Dating During the Pandemic: Can You Trust an ‘Antibody Positive’ Claim?

as many single pplz know, searching for ♥ can be a challenge even inna best of times. but looking for it online dur'na global pandemic is something truly complex—and involves some tricky new dangers. though some speculative swiping on dating apps has continued throughout quarantines and semi-lockdowns inna u.s., single pplz are reprting that in-person dating had basically frozen to a standstill til recent mnths. as cases surge again, many wanda whether tis safe to even ponder meeting new pplz in any social context—let alone potential sxual ptners.

some online daters ‘ve adapted to the new normal and proudly declare on their profiles t'they are “covid-antibody-+,” apparently implying they ‘ve already had the virus and are now inna clear to freely comingle. the covid-19 pandemic is still solidly entrenched round the globe, with no immediately available vaccine or cure. does an antibody-+ test result transl8 to a pandemic dating hall pass?

“the data is clear that we don’t know wha’ is clear,” says peter chin-hong, an infectious disease speshist and a professor of med atta university of california, san francisco. even though antibody tests help determine whether some1 has previously been infected w'da virus, that information may not be helpful inna dating realm. “there are a variety of tests, so just stating you’re ‘antibody-+’ doesn’t provide evidence that equips some1 to discern whether the test is [food and drug administration–validated] or specific to covid. and we don’t know how long antibodies from natural infections last. we’re already starting to see reinfections emerge. even if some1 got a + test result x time ago, that doesn’t mean they’re currently protected. it’s not a passport to sxual freedom.”

a case study published inna lancet infectious disease journal in oct described two instances of infection with sars-cov-2 (the novel coronavirus that causes covid-19) inna same individual, a 25-yr-old nevada man who experienced + severe symptoms during his 2nd bout. the authors ∴ that “all individuals, whether previously diagnosed with covid-19 or not, ‘d take identical precautions to avoid infection with sars-cov-2.” there ‘ve been at least 4 other confirmed reinfection cases, one each in hong kong, belgium, the netherlands and ecuador. researchers from imperial college london recently found that the covid-19 antibody response wanes over time. “it remains unclear wha’ lvl of immunity antibodies provide,” they ∴, “or for how long this immunity lasts.” and course, ?s round antibodies apply to all social situations, not just online dating. that means upcoming holidy gatherings, weddings, pties and even just casual hangouts with friends are rife with uncertainty.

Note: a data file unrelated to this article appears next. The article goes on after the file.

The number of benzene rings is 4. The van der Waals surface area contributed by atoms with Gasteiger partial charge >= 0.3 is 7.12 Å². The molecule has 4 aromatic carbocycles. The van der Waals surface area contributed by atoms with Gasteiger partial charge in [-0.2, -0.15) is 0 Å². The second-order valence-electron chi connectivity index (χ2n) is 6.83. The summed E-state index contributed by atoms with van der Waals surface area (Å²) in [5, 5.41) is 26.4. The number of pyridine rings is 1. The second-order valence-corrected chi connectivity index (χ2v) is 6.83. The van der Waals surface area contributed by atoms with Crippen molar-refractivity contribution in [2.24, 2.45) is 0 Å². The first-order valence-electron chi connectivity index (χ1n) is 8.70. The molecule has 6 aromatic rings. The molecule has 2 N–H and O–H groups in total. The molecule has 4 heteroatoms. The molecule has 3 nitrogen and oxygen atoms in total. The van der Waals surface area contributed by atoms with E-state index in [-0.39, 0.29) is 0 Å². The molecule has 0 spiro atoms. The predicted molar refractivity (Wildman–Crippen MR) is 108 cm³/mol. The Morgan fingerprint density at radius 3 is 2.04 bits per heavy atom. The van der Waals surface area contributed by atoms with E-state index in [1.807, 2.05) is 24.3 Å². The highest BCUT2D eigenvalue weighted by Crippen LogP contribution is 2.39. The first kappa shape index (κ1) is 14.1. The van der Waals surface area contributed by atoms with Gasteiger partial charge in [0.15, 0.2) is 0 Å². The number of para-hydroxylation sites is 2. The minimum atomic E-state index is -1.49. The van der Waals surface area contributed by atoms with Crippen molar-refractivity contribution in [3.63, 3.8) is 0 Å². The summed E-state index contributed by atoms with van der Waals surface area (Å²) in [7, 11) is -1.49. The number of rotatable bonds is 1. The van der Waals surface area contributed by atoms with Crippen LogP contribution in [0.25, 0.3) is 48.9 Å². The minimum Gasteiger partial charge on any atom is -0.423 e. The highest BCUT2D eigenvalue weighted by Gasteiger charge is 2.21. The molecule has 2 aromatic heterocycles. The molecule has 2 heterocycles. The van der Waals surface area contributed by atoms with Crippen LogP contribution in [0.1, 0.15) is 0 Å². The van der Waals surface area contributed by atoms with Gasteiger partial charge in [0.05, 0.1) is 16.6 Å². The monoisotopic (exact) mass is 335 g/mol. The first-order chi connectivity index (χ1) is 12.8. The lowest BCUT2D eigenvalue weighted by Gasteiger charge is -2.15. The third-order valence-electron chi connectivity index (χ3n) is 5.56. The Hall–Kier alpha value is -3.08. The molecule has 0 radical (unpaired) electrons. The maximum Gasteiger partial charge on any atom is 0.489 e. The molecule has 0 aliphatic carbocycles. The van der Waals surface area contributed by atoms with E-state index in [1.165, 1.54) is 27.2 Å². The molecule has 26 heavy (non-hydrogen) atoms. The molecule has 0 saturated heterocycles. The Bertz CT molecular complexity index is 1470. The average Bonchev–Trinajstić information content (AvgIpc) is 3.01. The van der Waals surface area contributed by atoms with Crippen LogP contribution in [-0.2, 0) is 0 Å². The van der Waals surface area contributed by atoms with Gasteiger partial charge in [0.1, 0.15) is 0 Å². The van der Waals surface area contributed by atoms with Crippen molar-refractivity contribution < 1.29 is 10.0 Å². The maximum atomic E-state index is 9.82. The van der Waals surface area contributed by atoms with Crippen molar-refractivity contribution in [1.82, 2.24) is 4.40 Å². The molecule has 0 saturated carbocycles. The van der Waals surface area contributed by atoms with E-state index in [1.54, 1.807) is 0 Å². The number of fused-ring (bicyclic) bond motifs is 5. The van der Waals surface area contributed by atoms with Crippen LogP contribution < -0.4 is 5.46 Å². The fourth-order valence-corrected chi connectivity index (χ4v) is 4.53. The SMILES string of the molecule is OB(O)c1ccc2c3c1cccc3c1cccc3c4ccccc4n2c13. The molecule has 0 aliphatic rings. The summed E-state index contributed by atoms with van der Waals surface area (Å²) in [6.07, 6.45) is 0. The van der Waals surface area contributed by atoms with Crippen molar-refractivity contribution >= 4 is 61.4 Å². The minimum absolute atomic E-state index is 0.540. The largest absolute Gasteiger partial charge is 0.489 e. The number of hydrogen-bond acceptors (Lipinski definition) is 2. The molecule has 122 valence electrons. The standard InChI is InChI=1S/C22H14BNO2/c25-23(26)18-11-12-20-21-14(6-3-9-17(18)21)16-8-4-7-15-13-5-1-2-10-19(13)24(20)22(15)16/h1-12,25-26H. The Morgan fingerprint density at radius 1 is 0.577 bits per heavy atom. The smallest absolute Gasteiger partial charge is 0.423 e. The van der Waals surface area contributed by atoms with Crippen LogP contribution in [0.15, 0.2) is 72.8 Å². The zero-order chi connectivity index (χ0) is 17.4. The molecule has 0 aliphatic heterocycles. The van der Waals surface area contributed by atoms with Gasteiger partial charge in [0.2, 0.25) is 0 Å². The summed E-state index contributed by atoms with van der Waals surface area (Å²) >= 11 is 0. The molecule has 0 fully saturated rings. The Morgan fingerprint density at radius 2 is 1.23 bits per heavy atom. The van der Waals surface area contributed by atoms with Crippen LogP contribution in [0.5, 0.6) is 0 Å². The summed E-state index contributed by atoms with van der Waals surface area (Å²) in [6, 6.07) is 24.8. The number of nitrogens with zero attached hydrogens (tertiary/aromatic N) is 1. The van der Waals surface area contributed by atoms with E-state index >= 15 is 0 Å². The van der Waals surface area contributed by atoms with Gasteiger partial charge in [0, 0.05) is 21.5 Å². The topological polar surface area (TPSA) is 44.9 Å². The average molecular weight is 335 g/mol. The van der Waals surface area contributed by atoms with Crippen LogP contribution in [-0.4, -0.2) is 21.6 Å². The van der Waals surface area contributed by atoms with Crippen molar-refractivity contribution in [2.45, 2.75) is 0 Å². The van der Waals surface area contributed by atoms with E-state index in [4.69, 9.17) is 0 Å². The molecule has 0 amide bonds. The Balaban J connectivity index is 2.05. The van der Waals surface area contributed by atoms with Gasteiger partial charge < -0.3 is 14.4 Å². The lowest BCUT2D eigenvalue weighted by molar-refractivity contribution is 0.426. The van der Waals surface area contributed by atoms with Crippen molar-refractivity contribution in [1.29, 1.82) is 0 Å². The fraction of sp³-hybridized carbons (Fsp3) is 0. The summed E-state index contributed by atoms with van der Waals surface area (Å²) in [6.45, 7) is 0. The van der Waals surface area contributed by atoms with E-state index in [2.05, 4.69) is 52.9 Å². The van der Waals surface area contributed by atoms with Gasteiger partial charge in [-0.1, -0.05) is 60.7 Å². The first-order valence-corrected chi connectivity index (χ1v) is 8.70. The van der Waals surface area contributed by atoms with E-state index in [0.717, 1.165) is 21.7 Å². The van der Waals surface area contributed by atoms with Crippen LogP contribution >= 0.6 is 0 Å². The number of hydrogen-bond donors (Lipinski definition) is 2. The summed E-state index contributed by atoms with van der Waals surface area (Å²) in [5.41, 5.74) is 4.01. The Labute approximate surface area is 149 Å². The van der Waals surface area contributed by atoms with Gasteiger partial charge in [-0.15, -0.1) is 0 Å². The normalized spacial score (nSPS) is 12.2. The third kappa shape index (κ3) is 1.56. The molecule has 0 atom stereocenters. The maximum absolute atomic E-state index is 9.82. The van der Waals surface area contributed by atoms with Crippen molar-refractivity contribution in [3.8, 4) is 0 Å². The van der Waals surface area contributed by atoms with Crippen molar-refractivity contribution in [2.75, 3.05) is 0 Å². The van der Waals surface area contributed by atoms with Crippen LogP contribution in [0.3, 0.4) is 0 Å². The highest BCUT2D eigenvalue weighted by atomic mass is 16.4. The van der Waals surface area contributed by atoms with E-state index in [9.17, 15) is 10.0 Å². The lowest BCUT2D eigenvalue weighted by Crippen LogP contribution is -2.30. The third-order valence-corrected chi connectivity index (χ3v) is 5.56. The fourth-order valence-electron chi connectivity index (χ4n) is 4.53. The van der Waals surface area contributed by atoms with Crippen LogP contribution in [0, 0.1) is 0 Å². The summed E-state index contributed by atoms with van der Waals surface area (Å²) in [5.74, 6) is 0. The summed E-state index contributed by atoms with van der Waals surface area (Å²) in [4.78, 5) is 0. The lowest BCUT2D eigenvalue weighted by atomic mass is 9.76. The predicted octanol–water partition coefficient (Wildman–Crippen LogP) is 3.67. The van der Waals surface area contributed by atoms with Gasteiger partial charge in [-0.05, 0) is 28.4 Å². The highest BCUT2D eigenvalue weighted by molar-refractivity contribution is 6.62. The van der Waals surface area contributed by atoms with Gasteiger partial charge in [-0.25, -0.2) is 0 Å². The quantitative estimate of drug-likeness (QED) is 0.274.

dana (not her real name), a 38-yr-old tinder usr in portland, ore., says she has encountered plenty of covid-rel8d content peppering the profiles of potential ptners. “i’ve seen the occasional ‘covid-free’ disclaimer in bios, which—like with sti status, how can any-1 100 % trust [that]?” she says, referring to the practice of disclosing sxually transmitted infections (stis) in dating profiles inna spirit of full transparency. but even though some parallels can be drawn tween stis and covid (cause both can ‘ve implications for ptners’ health), experts are quick to point out that the two categories aint equivalent.

“with hiv, for ex, the antibody test is pretty durable, and we know wha’ it means,” chin-hong says. “pplz use it onna apps for similar reasons, but t'has a completely ≠ meaning. w'da covid antibody test, pplz are intending to show t'they’re ‘protected.’ b'that’s not how antibodies work.”

antibodies are y-shaped proteins that bind to viruses or other invaders in d'body and trigger the immune system to destroy the harmful intruders. “antibodies are the soldiers. i think o'em as a viral stun gun that neutralizes a virus,” chin-hong says. “you can get them artificially by having them infused. or if you get the virus, you can develop them to protect you if you’re exposed again.” the issue, however, s'dat sci does not yet know enough specifically bout covid-19 antibodies to be certain whether a + test result actually indicates immunity.

humans had never identified the novel coronavirus b4 this pandemic, and there are still plenty of unknowns surrounding the variability of its impact on our health. some infected individuals produce high-quality antibodies that efficiently and accurately identify and eliminate the virus. others produce weaker ones that afford ptial protection. and some produce none at all. the current antibody tests do not account for that variability, making it impossible to know wha’ lvl of immunity a'pers has (if any) or how long it may last.